2. The confidence it gives you to make the right decisions when it comes to purchasing and selling. This is the reason that had kept me from investing in a way prior to (prior until July of 2017 when I had never purchased units trusts).
Top five feature: Ebooks Forums and Help
If you’re investing using specific strategies (e.g. dividend growth) is important to have a sounding board thoughts and also a place to receive education.
The forums and ebooks Stockopedia has provided have been very beneficial here.
While I’m pretty much following the advice of my friend Mike Roberts and combining that with the Guru Screens and stock rankings however it’s pleasant to go through the manuals and find out that the method that Mike I’ve learned from him is now being utilized by smaller investors.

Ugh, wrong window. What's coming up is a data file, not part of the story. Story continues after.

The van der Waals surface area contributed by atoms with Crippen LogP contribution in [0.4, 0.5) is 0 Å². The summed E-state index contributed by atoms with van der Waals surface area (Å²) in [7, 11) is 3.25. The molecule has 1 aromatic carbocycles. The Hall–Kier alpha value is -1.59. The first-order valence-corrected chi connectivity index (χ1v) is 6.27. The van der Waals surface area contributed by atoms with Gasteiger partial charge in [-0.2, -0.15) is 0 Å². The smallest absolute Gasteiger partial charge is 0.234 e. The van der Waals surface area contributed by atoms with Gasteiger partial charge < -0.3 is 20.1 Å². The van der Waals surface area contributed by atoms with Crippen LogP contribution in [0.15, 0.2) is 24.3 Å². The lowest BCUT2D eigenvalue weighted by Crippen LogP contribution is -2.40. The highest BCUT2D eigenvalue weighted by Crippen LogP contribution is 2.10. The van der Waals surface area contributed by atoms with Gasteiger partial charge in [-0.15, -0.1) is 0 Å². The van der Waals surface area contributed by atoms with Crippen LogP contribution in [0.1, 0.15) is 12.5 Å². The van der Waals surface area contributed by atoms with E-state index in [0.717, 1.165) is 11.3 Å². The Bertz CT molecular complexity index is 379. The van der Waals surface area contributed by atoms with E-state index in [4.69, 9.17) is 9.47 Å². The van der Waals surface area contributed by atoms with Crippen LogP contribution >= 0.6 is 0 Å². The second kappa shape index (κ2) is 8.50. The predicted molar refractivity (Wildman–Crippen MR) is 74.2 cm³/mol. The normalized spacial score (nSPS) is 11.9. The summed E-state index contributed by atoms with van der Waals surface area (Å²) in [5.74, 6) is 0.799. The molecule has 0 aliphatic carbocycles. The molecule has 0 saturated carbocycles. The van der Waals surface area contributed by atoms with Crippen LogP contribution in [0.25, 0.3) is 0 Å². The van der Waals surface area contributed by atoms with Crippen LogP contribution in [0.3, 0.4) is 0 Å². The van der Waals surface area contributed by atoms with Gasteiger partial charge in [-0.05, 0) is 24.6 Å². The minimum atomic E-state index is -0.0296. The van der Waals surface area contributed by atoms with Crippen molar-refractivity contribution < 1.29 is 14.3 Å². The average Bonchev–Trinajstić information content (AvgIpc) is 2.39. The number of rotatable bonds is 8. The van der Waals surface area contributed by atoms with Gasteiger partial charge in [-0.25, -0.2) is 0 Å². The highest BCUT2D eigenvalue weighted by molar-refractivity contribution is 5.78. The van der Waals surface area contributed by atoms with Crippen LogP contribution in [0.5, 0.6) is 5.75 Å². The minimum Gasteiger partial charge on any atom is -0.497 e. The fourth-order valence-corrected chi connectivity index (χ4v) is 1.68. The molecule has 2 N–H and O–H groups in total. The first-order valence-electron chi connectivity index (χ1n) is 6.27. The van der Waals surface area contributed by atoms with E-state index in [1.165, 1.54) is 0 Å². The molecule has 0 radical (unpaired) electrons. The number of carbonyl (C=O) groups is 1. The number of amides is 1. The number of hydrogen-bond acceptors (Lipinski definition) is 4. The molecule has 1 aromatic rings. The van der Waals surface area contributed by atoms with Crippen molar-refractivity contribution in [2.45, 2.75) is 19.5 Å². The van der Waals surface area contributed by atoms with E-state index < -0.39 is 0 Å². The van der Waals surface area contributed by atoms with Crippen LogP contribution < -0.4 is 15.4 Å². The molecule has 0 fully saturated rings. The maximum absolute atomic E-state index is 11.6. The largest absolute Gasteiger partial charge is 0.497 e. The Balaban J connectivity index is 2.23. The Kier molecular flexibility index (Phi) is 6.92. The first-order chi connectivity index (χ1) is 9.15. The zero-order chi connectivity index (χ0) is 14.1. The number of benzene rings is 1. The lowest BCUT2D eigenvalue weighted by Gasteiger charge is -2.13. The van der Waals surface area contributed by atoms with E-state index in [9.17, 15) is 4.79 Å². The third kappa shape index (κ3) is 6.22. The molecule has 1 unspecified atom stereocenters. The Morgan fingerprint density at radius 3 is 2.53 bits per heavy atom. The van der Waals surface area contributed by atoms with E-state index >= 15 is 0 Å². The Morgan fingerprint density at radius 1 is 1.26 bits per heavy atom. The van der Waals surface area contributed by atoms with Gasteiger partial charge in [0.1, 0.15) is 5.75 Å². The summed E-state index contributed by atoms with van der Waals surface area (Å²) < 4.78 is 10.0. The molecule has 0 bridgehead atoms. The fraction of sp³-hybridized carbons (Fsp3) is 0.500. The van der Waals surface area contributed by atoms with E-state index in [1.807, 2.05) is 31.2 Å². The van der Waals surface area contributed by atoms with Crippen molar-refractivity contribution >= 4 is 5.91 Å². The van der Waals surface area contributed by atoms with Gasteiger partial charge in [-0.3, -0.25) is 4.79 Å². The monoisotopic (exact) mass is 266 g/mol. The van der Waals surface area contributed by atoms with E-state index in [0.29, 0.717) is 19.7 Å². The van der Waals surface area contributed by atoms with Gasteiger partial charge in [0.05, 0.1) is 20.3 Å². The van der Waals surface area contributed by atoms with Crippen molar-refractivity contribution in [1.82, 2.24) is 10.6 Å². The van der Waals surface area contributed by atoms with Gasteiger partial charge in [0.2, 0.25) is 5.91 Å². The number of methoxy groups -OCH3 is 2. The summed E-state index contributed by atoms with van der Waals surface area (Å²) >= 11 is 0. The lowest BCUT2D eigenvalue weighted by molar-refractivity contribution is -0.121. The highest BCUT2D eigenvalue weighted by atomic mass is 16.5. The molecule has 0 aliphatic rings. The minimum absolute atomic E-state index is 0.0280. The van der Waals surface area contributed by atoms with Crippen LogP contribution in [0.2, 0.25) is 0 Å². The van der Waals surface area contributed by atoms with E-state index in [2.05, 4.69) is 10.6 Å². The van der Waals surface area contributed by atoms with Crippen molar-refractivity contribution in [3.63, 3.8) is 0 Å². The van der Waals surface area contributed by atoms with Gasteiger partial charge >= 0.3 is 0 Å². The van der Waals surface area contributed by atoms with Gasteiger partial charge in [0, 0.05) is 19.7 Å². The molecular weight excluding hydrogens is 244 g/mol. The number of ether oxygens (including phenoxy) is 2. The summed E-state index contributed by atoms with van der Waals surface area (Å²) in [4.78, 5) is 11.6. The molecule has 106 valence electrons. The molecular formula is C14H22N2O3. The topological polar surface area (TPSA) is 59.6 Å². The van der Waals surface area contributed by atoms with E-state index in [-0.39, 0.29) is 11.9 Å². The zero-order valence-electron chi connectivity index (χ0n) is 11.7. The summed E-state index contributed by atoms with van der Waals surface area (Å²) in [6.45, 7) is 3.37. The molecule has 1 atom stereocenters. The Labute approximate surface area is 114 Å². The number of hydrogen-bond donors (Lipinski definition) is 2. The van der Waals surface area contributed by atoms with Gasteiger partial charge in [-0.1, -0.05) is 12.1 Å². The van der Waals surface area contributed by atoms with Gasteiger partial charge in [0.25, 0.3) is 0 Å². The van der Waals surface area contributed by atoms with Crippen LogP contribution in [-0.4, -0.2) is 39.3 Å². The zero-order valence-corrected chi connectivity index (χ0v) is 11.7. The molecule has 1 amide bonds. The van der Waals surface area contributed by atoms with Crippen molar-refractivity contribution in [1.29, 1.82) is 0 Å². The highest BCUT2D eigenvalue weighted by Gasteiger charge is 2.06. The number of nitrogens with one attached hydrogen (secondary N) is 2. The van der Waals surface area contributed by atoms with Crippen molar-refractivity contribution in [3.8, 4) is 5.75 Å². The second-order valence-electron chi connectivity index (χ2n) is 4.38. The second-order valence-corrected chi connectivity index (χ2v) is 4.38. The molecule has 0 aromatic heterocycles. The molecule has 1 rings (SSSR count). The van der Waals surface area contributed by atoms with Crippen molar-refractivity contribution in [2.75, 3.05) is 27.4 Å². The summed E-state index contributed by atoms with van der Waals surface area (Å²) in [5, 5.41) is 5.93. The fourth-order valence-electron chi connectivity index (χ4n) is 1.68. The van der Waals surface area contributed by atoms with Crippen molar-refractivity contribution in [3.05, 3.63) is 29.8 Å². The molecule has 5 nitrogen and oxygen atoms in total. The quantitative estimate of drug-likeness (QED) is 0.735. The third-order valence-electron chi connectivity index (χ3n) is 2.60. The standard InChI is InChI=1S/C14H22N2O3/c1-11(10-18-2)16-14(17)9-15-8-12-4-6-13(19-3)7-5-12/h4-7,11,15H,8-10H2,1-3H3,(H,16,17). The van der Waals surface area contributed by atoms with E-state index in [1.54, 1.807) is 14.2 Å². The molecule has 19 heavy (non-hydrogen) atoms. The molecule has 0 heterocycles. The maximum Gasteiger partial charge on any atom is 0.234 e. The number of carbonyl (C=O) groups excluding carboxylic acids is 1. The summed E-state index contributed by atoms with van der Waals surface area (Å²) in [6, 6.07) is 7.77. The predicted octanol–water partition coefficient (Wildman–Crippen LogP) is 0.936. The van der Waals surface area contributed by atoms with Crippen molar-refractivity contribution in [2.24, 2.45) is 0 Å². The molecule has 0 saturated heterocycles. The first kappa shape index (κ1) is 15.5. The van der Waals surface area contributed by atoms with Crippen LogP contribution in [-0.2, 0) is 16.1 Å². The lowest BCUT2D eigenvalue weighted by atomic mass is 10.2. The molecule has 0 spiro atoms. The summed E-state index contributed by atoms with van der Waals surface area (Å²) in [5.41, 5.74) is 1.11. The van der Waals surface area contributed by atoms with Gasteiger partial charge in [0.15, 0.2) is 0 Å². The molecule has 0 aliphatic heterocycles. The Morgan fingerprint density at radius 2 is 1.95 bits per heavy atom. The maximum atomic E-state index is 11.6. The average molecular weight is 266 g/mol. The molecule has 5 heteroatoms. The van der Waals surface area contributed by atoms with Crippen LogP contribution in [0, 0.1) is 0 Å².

Do you want to know is Stockopedia good? Find out by reading this review…
When I write the course of my Stockopedia analysis, I won’t ignore that the Live Help feature which is a great feature.
I’ve asked a variety of questions on this site and they are quickly addressed with no hint that my question might be “basic”. If you believe in the saying”No question is stupid “No Question is a Stupid Question” You’ll should be asking plenty of questions. Stockopedia has been supportive of in this.
After having read my Stockopedia review and also the outcomes my portfolio has produced I’m sure you’ll be pleased to learn that even at this stage I’m an ardent fan.
The first six months of investing were marked by the flash crash of February (the most significant drop of points in a single day in Dow Jones history). My investments fell 2.4 percent, which was a lot less than the UK market’s drop of 2.6 percent, so I outperformed the market!